TLDR : I finished my portfolio, I survived my first tech interviews, I got my first full-time full-stack job, I kept said full-time full-stack job, I moved out and moved counties, I got my first writing commission for another blog (yeh, I didn't think my writing was good enough either), I carried out some freelance work at the weekends, I started a podcast, I started a coding course, the conservatives screwed everything up but people are onto them now (except Labour), and I had a nervous breakdown.
All told, this year has been strange, hectic and full of surprises - pandemic aside. I thought it had the potential to be busy (or 'hell' as I often prophesied) given that my 2020 was so slow-paced, but I didn't anticipate it being quite so manic.
Don't get me wrong, it's been an amazing year full of achievements (lil' pat on the back), but it's also been a year of unexpected changes, learning and self discovery.
I got my first job in tech. I've already written about this so I won't belabour the point, but it's the nuts.
I started a podcast. It will be released in 2022, it's about tech, it doesn't have a name yet and I'm looking forward to releasing it.
I started a coding course. As someone who's taught themselves how to go from no-code to landing their first role inside a year, and as I keep receiving messages asking for guidance, help and tuition, I thought it was a great opportunity to put my own learning resources together. It's a fairly long way off at this point -- I've literally only planned it out -- but the aim is to be able to take someone who has never written a line of code before, has no real understanding of how apps, development and the internet works, all the way up to being job ready, complete with full stack projects and a portfolio with CV and interview help. Super excited to get this underway!
Blogging. I haven't blogged here quite as much as I would have liked, although I do have a few posts written that I haven't released for one reason or another. I am very happy to have started blogging on behalf of other people. I quite enjoy this writing lark and it's a skill I'd like to improve. So if any of ya'll out there want some things written by me, you know where I am!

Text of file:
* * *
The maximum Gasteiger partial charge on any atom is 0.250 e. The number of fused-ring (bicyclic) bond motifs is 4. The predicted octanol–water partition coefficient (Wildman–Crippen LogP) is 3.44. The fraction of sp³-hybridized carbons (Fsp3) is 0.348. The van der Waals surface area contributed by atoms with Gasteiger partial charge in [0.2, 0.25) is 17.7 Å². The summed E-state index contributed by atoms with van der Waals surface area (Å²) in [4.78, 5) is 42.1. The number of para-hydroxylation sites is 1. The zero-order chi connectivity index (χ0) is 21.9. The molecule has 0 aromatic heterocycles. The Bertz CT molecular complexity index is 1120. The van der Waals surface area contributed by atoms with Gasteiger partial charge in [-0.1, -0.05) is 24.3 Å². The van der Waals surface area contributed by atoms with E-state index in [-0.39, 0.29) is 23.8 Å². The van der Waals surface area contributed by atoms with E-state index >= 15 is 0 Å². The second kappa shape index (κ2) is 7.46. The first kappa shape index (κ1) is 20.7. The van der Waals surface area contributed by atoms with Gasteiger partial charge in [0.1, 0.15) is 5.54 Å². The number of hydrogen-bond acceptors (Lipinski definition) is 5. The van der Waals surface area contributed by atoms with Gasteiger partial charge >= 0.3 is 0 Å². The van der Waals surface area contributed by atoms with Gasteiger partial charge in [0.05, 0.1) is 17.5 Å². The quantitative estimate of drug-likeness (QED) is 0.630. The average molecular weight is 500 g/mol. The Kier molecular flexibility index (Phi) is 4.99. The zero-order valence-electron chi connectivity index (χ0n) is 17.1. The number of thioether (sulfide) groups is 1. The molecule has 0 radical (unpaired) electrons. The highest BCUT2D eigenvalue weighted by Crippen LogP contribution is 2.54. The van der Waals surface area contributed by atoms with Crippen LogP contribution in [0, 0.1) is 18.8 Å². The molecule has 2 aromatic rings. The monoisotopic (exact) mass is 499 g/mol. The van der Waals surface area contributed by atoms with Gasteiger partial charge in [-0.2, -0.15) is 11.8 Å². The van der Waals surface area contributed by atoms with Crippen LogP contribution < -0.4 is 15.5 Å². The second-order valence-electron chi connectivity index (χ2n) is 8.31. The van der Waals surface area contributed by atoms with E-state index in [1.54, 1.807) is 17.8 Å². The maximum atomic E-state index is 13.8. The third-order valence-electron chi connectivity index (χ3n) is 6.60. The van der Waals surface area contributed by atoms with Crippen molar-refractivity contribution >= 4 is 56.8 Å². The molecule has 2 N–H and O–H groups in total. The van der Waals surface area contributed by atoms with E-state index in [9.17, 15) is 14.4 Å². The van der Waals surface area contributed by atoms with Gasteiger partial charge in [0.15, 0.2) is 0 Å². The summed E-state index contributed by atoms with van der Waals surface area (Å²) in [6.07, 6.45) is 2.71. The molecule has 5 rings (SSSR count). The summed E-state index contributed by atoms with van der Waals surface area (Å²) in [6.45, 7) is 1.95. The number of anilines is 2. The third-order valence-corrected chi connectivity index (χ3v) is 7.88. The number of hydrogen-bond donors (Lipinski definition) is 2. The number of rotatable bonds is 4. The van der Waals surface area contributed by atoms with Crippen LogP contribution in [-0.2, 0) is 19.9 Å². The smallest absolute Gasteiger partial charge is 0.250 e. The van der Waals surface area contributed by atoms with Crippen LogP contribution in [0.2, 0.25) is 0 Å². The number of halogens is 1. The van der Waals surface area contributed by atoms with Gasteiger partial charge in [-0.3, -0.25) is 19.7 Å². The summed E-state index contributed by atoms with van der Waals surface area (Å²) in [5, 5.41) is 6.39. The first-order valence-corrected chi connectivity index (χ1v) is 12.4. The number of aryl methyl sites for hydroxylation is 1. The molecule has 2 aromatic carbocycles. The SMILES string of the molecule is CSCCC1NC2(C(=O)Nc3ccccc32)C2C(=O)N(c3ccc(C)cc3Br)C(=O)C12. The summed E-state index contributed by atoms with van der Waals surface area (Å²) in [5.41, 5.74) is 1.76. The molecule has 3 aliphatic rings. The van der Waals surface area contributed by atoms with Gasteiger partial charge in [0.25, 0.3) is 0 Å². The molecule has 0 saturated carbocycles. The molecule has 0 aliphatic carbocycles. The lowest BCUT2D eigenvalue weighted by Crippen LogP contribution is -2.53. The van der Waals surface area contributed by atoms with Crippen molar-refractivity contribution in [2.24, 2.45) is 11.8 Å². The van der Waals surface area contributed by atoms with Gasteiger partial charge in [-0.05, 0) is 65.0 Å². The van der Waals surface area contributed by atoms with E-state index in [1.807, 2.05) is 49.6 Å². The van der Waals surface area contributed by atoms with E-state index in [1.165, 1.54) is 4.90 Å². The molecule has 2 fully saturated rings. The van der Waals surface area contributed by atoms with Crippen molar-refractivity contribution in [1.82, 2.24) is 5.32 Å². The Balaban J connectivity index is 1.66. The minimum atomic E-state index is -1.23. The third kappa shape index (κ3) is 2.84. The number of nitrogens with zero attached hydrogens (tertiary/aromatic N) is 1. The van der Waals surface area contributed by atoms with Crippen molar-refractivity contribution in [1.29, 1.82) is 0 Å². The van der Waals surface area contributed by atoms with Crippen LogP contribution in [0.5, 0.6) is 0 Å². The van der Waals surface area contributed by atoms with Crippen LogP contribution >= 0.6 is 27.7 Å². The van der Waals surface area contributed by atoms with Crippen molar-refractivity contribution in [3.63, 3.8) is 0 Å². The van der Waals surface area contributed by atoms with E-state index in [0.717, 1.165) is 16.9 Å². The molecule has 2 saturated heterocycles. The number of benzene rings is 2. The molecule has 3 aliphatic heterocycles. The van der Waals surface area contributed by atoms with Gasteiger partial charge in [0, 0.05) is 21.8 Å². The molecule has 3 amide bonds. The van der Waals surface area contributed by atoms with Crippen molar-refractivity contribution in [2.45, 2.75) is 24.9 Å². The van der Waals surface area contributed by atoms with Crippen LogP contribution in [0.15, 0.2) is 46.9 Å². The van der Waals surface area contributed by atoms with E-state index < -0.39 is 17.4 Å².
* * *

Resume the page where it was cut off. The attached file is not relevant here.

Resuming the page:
Freelance projects. I've had a few freelance projects that got postponed from 2019 and 2020 due to the pandemic. It's been a challenge to manage my time in a way where I could give everything the time and attention that it required and deserved, but I think I just about got through it without compromising quality! At the very least, it taught me how to improve my time management and showed me how much time there is in a day.
This leads me onto my 'breakdown'. I'm writing a long, detailed post about this experience on behalf of a mental health platform which I will link when it's released. Long story short, I had a very long month in August where I couldn't sleep, eat or go out due to constant, pretty severe panic attacks. Navigating my way through this has been one of the biggest challenges of my adult life, but I have learned a lot from it and I'm pleased to say I'm 'on the other side' now.
My main points to takeaway from this experience are:
- Mental health is something you have, whether you realise it or not.
- You have to look after your mental health in the same way as your physical health.
- It doesn't take a huge event for your mental health to be affected.
- Looking after the small stresses in life as soon as you recognise them is vital.
- Practice mindfulness.
- Organise your thoughts and objectives. (The GTD Method is great. I use an app called Sorted and it's amazing)
- Sleep. Sleep at appropriate hours for an appropriate number of hours.
- Be true to your values, wants and needs. Don't do things that go against your moral compass. Say yes when you mean yes and no when you mean no.
I had planned on trying to buy my first house with my partner in 2022, however after being hit with anxiety, it became evident that my environment was a big contributor. That's not to say that I was living under bad circumstances or in a bad area, just that I knew I felt a lot happier and calmer in the area I was planning on moving to.
I also had (and still have) mixed feelings on mortgages and owning vs renting, so my partner suggested that renting could remove any stress associated with having a mortgage, and speed the moving process up at the same time.
I still plan on buying a house one day, but right now, it's not right for me and I'm very happy in my new home in my favourite city.
So, 2021 has been real. For anyone struggling with their mental health, even in a small way, it really helps to talk about it and find solutions to problems, however seemingly small and trivial, especially in a world so hell-bent on causing mental health problems.
Thank you guys for joining me on my software engineering journey this year. The comments and messages I've received have been fantastic -- I'm aiming to make time for more and better content next year to help aspiring devs.
I wish you a very happy Christmas and new year, and all the health, wealth and happiness for 2022.